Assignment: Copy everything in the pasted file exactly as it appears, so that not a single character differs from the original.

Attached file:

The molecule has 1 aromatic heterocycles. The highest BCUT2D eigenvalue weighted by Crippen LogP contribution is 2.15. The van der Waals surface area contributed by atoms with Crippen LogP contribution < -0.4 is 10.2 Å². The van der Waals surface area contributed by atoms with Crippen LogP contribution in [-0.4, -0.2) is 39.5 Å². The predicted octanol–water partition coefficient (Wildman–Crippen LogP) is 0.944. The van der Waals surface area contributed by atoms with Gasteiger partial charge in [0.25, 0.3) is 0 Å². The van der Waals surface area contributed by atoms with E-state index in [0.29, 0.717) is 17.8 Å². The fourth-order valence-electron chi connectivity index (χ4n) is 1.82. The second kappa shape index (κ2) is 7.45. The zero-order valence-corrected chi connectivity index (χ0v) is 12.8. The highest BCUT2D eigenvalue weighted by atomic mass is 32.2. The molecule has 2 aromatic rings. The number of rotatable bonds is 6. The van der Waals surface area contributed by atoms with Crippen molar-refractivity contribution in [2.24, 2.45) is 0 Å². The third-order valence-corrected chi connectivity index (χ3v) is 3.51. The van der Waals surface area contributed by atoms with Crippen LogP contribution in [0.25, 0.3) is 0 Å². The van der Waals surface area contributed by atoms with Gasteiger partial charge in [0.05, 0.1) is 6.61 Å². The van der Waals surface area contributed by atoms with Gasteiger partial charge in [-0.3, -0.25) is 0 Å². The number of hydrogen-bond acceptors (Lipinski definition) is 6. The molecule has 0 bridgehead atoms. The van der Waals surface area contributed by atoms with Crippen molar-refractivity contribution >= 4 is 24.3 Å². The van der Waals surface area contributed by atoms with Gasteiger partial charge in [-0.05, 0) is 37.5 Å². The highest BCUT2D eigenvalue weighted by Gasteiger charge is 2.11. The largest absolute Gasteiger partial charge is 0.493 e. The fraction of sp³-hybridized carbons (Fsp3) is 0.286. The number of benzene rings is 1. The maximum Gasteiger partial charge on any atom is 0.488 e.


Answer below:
The molecule has 1 aromatic heterocycles. The highest BCUT2D eigenvalue weighted by Crippen LogP contribution is 2.15. The van der Waals surface area contributed by atoms with Crippen LogP contribution < -0.4 is 10.2 Å². The van der Waals surface area contributed by atoms with Crippen LogP contribution in [-0.4, -0.2) is 39.5 Å². The predicted octanol–water partition coefficient (Wildman–Crippen LogP) is 0.944. The van der Waals surface area contributed by atoms with Gasteiger partial charge in [0.25, 0.3) is 0 Å². The van der Waals surface area contributed by atoms with E-state index in [0.29, 0.717) is 17.8 Å². The fourth-order valence-electron chi connectivity index (χ4n) is 1.82. The second kappa shape index (κ2) is 7.45. The zero-order valence-corrected chi connectivity index (χ0v) is 12.8. The highest BCUT2D eigenvalue weighted by atomic mass is 32.2. The molecule has 2 aromatic rings. The number of rotatable bonds is 6. The van der Waals surface area contributed by atoms with Crippen molar-refractivity contribution in [2.24, 2.45) is 0 Å². The third-order valence-corrected chi connectivity index (χ3v) is 3.51. The van der Waals surface area contributed by atoms with Crippen LogP contribution in [0.25, 0.3) is 0 Å². The van der Waals surface area contributed by atoms with Gasteiger partial charge in [0.05, 0.1) is 6.61 Å². The van der Waals surface area contributed by atoms with Gasteiger partial charge in [-0.3, -0.25) is 0 Å². The number of hydrogen-bond acceptors (Lipinski definition) is 6. The molecule has 0 bridgehead atoms. The van der Waals surface area contributed by atoms with Crippen molar-refractivity contribution >= 4 is 24.3 Å². The van der Waals surface area contributed by atoms with Gasteiger partial charge in [-0.05, 0) is 37.5 Å². The highest BCUT2D eigenvalue weighted by Gasteiger charge is 2.11. The largest absolute Gasteiger partial charge is 0.493 e. The fraction of sp³-hybridized carbons (Fsp3) is 0.286. The number of benzene rings is 1. The maximum Gasteiger partial charge on any atom is 0.488 e.